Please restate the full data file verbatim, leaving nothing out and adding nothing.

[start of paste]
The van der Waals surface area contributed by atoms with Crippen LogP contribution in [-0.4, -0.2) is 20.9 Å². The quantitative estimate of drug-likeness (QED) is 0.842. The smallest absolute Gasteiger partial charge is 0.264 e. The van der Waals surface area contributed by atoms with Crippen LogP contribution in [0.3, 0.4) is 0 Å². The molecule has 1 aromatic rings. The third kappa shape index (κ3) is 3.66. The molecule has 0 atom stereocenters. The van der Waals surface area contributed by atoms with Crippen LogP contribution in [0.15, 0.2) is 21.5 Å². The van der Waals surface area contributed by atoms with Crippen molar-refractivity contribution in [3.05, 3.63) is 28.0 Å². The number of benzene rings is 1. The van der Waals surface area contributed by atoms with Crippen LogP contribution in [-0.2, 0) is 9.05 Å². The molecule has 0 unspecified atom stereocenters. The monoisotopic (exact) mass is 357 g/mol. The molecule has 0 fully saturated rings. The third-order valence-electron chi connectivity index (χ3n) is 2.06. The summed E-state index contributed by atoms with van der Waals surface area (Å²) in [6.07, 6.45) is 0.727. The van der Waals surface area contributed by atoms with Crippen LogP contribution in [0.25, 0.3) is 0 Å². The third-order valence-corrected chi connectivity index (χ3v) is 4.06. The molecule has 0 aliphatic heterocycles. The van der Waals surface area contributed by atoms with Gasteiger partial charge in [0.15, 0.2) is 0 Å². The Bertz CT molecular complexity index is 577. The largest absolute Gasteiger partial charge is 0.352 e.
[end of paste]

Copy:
The van der Waals surface area contributed by atoms with Crippen LogP contribution in [-0.4, -0.2) is 20.9 Å². The quantitative estimate of drug-likeness (QED) is 0.842. The smallest absolute Gasteiger partial charge is 0.264 e. The van der Waals surface area contributed by atoms with Crippen LogP contribution in [0.3, 0.4) is 0 Å². The molecule has 1 aromatic rings. The third kappa shape index (κ3) is 3.66. The molecule has 0 atom stereocenters. The van der Waals surface area contributed by atoms with Crippen LogP contribution in [0.15, 0.2) is 21.5 Å². The van der Waals surface area contributed by atoms with Crippen molar-refractivity contribution in [3.05, 3.63) is 28.0 Å². The number of benzene rings is 1. The van der Waals surface area contributed by atoms with Crippen LogP contribution in [-0.2, 0) is 9.05 Å². The molecule has 0 unspecified atom stereocenters. The monoisotopic (exact) mass is 357 g/mol. The molecule has 0 fully saturated rings. The third-order valence-electron chi connectivity index (χ3n) is 2.06. The summed E-state index contributed by atoms with van der Waals surface area (Å²) in [6.07, 6.45) is 0.727. The van der Waals surface area contributed by atoms with Crippen LogP contribution in [0.25, 0.3) is 0 Å². The third-order valence-corrected chi connectivity index (χ3v) is 4.06. The molecule has 0 aliphatic heterocycles. The van der Waals surface area contributed by atoms with Gasteiger partial charge in [0.15, 0.2) is 0 Å². The Bertz CT molecular complexity index is 577. The largest absolute Gasteiger partial charge is 0.352 e.